(1) When any person is convicted for a drinking and driving related offences, as committed under Section 253 of the Criminal Code…the court sentencing the offender will, in addition to any other punishments imposed by the court for the offence, make an order from operating a vessel (boat), railway equipment, aircraft, or from operating a motor vehicle on any highway, road, street, or other public place, as the case might be,
- For a period to not exceed three years, plus any period of imprisonment, yet not less than one year for a first offence,
- For a period to not exceed five years, plus any period of imprisonment, yet not less than two years for a second offence, and
- For a period to not exceed three years, plus any period of imprisonment.
Why You Should Retain Passi & Patel for Drinking and Driving Offences
The laws regarding drinking and driving criminal offences are rather complex, very technical, and complicated requiring a criminal lawyer with in-depth experience and knowledge in this area of the law. It is important to note every case is often different, with its own set of circumstances, nuances, and subtleties.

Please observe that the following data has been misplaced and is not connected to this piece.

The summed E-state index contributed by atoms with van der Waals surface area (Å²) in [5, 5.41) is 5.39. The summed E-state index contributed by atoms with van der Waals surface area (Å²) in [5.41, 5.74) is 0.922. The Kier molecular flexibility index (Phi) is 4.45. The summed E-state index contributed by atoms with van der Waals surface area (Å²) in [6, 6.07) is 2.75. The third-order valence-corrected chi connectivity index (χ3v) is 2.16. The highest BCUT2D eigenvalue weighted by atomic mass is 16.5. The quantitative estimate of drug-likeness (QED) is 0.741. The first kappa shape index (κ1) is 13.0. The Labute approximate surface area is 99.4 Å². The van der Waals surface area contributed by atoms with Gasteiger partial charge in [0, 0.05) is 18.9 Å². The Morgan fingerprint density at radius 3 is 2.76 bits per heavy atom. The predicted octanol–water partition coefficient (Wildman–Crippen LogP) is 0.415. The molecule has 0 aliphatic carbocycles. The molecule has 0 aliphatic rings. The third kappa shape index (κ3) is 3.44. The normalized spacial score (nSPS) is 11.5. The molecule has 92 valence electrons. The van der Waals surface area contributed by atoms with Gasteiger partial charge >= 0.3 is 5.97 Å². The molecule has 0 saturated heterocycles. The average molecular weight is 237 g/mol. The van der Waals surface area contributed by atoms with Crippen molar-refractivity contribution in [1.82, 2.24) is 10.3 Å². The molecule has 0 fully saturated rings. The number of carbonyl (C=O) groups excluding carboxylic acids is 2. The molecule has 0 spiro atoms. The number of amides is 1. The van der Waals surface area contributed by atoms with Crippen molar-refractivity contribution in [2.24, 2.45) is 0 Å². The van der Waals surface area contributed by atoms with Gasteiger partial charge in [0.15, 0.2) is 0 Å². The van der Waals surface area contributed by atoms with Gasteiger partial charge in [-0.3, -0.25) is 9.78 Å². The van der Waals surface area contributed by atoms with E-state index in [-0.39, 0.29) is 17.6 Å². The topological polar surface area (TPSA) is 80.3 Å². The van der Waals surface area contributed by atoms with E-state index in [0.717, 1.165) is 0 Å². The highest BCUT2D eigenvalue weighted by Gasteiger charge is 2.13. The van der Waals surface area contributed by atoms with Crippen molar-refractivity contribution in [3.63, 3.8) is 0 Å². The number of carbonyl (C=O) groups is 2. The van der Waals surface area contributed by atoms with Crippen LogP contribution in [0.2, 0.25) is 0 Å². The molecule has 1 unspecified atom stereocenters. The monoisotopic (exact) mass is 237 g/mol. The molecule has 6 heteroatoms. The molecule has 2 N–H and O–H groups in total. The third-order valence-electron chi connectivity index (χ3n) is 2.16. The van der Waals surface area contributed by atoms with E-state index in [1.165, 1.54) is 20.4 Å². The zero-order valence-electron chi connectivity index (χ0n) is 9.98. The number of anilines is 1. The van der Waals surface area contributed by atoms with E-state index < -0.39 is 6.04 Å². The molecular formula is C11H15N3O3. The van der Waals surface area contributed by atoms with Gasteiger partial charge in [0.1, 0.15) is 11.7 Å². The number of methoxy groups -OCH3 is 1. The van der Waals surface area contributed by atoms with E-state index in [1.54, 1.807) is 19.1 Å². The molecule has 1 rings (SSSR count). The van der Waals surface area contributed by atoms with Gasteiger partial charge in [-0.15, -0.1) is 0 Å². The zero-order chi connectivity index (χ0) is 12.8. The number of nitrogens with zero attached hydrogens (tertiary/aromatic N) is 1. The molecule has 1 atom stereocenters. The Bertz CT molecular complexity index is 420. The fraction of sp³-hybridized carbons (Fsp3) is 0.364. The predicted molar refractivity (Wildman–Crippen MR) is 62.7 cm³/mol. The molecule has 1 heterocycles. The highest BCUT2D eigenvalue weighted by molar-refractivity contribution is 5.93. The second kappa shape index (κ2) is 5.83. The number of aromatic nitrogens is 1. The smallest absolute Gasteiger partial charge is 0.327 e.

At Passi & Patel, our Mississauga criminal lawyers fully understand the consequences of being found guilty of a drinking and driving charge, and how this offence has a significant impact on a persons’ ability to travel and find and maintain gainful employment. If you, a loved one, or a friend has been charged with a drinking and driving related offence, you need experienced legal representation. Contact Passi & Patel at 289-803-5076 to schedule an in-depth case evaluation and consultation appointment with one of our Mississauga criminal lawyers, who will work hard to help you obtain the best possible results.